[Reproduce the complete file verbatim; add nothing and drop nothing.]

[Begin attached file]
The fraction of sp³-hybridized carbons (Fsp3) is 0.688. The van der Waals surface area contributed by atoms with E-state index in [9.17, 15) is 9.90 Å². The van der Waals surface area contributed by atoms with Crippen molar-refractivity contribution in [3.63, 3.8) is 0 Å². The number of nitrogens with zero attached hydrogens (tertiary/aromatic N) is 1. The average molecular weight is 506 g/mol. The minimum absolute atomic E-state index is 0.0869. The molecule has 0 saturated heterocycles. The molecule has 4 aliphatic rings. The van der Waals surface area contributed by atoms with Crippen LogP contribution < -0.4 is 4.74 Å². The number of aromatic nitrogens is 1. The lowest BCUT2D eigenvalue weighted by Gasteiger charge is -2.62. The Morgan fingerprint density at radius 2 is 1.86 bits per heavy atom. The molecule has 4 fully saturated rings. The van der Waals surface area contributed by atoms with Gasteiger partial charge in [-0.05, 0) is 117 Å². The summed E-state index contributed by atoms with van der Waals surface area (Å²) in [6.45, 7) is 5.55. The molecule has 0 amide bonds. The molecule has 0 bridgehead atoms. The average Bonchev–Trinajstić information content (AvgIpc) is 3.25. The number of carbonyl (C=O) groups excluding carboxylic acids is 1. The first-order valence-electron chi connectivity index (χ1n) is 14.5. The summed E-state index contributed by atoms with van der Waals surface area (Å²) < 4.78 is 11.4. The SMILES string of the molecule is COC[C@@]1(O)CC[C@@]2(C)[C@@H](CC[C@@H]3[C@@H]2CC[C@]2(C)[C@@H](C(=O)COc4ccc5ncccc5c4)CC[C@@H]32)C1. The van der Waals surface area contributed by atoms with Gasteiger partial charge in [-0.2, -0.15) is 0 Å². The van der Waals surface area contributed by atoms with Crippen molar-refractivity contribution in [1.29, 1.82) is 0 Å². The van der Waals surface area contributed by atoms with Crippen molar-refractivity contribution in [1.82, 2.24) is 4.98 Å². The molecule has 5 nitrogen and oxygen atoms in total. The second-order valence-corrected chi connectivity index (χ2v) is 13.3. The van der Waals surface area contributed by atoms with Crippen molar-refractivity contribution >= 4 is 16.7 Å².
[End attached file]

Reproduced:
The fraction of sp³-hybridized carbons (Fsp3) is 0.688. The van der Waals surface area contributed by atoms with E-state index in [9.17, 15) is 9.90 Å². The van der Waals surface area contributed by atoms with Crippen molar-refractivity contribution in [3.63, 3.8) is 0 Å². The number of nitrogens with zero attached hydrogens (tertiary/aromatic N) is 1. The average molecular weight is 506 g/mol. The minimum absolute atomic E-state index is 0.0869. The molecule has 0 saturated heterocycles. The molecule has 4 aliphatic rings. The van der Waals surface area contributed by atoms with Crippen LogP contribution < -0.4 is 4.74 Å². The number of aromatic nitrogens is 1. The lowest BCUT2D eigenvalue weighted by Gasteiger charge is -2.62. The Morgan fingerprint density at radius 2 is 1.86 bits per heavy atom. The molecule has 4 fully saturated rings. The van der Waals surface area contributed by atoms with Gasteiger partial charge in [-0.05, 0) is 117 Å². The summed E-state index contributed by atoms with van der Waals surface area (Å²) in [6.45, 7) is 5.55. The molecule has 0 amide bonds. The molecule has 0 bridgehead atoms. The average Bonchev–Trinajstić information content (AvgIpc) is 3.25. The number of carbonyl (C=O) groups excluding carboxylic acids is 1. The first-order valence-electron chi connectivity index (χ1n) is 14.5. The summed E-state index contributed by atoms with van der Waals surface area (Å²) < 4.78 is 11.4. The SMILES string of the molecule is COC[C@@]1(O)CC[C@@]2(C)[C@@H](CC[C@@H]3[C@@H]2CC[C@]2(C)[C@@H](C(=O)COc4ccc5ncccc5c4)CC[C@@H]32)C1. The van der Waals surface area contributed by atoms with Gasteiger partial charge in [-0.2, -0.15) is 0 Å². The van der Waals surface area contributed by atoms with Crippen molar-refractivity contribution in [1.29, 1.82) is 0 Å². The van der Waals surface area contributed by atoms with Crippen molar-refractivity contribution in [1.82, 2.24) is 4.98 Å². The molecule has 5 nitrogen and oxygen atoms in total. The second-order valence-corrected chi connectivity index (χ2v) is 13.3. The van der Waals surface area contributed by atoms with Crippen molar-refractivity contribution >= 4 is 16.7 Å².